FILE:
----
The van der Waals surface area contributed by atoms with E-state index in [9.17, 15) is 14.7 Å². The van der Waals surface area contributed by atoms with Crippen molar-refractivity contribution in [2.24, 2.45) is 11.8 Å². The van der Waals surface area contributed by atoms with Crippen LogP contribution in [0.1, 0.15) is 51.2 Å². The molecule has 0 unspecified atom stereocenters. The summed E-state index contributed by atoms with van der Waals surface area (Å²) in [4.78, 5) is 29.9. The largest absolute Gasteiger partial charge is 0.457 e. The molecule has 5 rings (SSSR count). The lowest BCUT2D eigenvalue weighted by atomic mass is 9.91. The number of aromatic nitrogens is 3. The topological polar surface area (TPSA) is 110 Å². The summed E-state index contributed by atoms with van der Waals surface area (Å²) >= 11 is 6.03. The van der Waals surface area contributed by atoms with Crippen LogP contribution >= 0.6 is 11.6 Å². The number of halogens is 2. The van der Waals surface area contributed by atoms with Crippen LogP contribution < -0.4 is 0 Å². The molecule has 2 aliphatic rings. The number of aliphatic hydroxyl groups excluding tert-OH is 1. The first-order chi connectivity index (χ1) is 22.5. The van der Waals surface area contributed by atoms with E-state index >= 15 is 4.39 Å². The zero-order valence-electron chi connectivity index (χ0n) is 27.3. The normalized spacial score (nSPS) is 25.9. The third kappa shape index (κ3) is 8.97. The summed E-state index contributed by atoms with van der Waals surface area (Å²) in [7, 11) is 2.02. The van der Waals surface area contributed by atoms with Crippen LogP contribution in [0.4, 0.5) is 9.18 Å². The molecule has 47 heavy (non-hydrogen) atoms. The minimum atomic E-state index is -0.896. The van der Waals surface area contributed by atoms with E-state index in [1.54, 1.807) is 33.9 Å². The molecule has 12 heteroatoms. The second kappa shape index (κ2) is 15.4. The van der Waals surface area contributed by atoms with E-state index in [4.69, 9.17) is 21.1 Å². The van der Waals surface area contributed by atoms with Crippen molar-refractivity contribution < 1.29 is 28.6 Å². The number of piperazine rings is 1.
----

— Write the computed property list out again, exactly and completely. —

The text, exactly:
The van der Waals surface area contributed by atoms with E-state index in [9.17, 15) is 14.7 Å². The van der Waals surface area contributed by atoms with Crippen molar-refractivity contribution in [2.24, 2.45) is 11.8 Å². The van der Waals surface area contributed by atoms with Crippen LogP contribution in [0.1, 0.15) is 51.2 Å². The molecule has 0 unspecified atom stereocenters. The summed E-state index contributed by atoms with van der Waals surface area (Å²) in [4.78, 5) is 29.9. The largest absolute Gasteiger partial charge is 0.457 e. The molecule has 5 rings (SSSR count). The lowest BCUT2D eigenvalue weighted by atomic mass is 9.91. The number of aromatic nitrogens is 3. The topological polar surface area (TPSA) is 110 Å². The summed E-state index contributed by atoms with van der Waals surface area (Å²) >= 11 is 6.03. The van der Waals surface area contributed by atoms with Crippen LogP contribution >= 0.6 is 11.6 Å². The number of halogens is 2. The van der Waals surface area contributed by atoms with Crippen LogP contribution < -0.4 is 0 Å². The molecule has 2 aliphatic rings. The number of aliphatic hydroxyl groups excluding tert-OH is 1. The first-order chi connectivity index (χ1) is 22.5. The van der Waals surface area contributed by atoms with E-state index >= 15 is 4.39 Å². The zero-order valence-electron chi connectivity index (χ0n) is 27.3. The normalized spacial score (nSPS) is 25.9. The third kappa shape index (κ3) is 8.97. The summed E-state index contributed by atoms with van der Waals surface area (Å²) in [7, 11) is 2.02. The van der Waals surface area contributed by atoms with Crippen LogP contribution in [0.4, 0.5) is 9.18 Å². The molecule has 47 heavy (non-hydrogen) atoms. The minimum atomic E-state index is -0.896. The van der Waals surface area contributed by atoms with E-state index in [1.54, 1.807) is 33.9 Å². The molecule has 12 heteroatoms. The second kappa shape index (κ2) is 15.4. The van der Waals surface area contributed by atoms with E-state index in [4.69, 9.17) is 21.1 Å². The van der Waals surface area contributed by atoms with Crippen molar-refractivity contribution < 1.29 is 28.6 Å². The number of piperazine rings is 1.